LONDON — A British judge upheld an arrest warrant for Julian Assange for the second time in a week on Tuesday, a significant setback for him after five and a half years of evading the authorities by living in the Ecuadorean Embassy in London.
Before a packed London courtroom, Senior District Judge Emma Arbuthnot rejected the arguments made by Mr. Assange’s lawyer, stating that he was not a prisoner, that his living conditions were nothing like those of a prison, and that he could have as many visitors as he liked. In fact, she said, he could — and should — walk free at any time to meet his legal fate.
“He is a man who wants to impose his terms on the course of justice,” Judge Arbuthnot said. “He wants justice only when it’s in his favor.”
If the judge had nullified the warrant, Mr. Assange, the founder of WikiLeaks, might have left the embassy, but that was far from certain. The United States and British governments have never publicly ruled out the existence of a secret request to extradite him to the United States, where he could face prosecution for publishing classified documents.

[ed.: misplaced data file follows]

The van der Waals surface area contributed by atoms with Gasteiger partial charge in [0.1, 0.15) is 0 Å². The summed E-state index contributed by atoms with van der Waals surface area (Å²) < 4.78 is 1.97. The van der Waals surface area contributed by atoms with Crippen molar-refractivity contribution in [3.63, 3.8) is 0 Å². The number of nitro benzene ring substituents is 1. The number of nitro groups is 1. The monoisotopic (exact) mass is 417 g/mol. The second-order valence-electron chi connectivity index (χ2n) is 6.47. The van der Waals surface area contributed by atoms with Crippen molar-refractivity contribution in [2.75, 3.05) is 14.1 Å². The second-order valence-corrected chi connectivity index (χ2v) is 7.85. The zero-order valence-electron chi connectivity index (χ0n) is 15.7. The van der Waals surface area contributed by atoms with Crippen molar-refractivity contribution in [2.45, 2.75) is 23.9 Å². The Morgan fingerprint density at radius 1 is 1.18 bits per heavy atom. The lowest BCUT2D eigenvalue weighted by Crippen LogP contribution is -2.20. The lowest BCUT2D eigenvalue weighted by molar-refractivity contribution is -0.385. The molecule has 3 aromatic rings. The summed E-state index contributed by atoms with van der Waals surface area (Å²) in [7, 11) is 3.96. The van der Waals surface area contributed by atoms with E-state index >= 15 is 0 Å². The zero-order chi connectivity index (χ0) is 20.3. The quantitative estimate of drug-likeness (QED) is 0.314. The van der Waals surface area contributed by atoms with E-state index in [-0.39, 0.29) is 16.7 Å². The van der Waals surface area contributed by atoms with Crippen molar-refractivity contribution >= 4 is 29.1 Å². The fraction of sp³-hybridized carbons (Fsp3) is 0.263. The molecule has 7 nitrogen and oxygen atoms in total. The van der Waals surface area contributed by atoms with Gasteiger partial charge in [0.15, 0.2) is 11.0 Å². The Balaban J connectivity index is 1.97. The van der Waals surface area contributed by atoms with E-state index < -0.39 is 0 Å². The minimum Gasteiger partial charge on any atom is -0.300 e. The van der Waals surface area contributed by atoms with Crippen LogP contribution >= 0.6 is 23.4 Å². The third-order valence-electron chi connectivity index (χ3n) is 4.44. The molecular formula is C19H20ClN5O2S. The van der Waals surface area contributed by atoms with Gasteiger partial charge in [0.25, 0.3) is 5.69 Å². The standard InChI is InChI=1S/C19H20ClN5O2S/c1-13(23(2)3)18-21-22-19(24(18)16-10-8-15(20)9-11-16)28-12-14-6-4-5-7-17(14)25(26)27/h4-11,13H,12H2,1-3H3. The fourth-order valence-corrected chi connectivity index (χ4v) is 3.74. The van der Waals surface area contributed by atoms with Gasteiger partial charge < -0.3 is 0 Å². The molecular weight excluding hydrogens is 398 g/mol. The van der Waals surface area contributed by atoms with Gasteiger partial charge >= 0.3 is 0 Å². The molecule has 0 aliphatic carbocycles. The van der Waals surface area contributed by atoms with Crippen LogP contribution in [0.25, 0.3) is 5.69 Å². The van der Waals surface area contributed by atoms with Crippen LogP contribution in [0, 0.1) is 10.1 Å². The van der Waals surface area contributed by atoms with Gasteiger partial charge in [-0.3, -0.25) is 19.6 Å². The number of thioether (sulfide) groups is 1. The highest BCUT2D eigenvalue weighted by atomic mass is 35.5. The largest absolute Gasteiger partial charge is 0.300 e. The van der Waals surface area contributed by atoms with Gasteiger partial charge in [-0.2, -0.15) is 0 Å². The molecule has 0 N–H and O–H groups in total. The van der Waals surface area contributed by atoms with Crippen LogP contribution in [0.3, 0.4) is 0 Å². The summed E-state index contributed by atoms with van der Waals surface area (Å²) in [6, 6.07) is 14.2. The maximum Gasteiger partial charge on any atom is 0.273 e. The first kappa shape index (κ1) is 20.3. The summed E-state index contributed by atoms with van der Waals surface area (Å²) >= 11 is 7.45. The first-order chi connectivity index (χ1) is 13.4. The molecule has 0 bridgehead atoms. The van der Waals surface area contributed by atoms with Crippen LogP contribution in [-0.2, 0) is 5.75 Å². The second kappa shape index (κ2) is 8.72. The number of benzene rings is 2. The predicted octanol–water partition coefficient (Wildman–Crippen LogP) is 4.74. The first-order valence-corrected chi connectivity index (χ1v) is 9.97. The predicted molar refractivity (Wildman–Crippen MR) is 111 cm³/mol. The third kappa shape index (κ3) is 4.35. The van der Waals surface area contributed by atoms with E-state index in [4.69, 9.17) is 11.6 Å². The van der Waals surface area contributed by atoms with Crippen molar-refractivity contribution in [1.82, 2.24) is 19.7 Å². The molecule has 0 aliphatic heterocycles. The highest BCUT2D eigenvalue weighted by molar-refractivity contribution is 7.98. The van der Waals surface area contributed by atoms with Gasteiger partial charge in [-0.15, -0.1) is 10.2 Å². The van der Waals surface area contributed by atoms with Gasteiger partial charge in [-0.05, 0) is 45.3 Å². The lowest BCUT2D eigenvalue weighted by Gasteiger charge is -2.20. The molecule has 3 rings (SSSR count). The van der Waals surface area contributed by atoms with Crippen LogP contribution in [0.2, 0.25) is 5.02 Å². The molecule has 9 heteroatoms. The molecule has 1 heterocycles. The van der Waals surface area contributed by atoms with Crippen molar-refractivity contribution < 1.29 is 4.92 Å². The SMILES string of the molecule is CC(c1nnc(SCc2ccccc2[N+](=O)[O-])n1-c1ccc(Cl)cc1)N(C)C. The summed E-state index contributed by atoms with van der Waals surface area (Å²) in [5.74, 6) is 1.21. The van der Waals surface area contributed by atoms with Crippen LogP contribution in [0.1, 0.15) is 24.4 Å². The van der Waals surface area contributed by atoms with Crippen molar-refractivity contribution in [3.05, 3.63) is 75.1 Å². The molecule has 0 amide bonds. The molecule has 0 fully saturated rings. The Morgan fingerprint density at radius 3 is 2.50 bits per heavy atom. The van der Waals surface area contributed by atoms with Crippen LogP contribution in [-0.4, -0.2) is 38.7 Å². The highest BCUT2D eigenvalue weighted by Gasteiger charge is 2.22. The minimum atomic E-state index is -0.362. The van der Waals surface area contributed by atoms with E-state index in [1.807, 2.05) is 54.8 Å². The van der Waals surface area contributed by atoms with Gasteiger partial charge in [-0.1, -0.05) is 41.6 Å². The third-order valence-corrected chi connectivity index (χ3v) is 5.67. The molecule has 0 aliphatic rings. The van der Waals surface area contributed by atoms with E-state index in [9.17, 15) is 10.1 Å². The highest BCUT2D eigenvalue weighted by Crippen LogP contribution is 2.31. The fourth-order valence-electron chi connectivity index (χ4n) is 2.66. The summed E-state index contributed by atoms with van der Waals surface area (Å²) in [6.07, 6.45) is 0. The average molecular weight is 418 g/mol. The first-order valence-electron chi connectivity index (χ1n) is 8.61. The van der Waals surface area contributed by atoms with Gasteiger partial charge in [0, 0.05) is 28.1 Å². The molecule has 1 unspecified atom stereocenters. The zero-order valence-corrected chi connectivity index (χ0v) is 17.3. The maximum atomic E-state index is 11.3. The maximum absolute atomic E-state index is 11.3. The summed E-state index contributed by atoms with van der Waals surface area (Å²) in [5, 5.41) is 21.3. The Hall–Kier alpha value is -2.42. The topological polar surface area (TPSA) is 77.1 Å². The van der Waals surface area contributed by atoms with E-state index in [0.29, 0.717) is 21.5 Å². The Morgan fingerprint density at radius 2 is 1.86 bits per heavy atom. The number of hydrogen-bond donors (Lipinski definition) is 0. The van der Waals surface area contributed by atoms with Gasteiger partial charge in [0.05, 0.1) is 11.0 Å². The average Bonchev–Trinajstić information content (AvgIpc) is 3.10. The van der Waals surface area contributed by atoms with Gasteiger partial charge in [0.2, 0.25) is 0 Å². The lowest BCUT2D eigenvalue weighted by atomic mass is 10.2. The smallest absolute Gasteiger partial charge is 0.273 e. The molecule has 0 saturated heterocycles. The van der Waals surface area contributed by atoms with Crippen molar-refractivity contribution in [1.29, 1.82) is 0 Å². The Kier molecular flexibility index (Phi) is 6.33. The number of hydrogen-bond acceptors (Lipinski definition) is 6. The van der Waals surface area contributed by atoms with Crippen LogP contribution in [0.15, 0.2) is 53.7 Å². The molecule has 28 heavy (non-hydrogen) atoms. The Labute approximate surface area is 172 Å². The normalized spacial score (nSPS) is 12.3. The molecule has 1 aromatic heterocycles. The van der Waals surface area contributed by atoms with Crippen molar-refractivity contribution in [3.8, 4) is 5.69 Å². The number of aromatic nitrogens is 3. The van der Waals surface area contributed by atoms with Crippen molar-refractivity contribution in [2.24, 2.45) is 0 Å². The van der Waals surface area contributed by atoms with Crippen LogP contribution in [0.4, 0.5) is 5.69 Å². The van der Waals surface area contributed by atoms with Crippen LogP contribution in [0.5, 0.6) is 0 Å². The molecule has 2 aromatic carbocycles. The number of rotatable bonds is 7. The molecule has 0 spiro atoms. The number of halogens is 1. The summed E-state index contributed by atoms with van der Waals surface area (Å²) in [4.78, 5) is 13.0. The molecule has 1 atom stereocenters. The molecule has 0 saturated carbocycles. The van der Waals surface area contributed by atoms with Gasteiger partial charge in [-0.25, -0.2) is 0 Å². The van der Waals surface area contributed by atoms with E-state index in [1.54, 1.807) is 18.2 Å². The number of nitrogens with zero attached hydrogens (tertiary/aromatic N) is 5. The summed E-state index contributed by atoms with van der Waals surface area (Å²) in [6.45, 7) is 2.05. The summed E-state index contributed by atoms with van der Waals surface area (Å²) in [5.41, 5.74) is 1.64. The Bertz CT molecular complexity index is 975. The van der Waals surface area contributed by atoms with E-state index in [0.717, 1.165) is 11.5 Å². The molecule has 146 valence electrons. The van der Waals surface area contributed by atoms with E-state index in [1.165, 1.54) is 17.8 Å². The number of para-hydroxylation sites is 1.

On Feb. 6, Judge Arbuthnot rebuffed a claim by Mr. Assange’s lawyer, Mark Summers, that the warrant was void because it stemmed from a Swedish extradition request that has since been withdrawn.
On Tuesday, she rejected the argument that the warrant was contrary to the public interest, saying that Mr. Assange’s “failure to…
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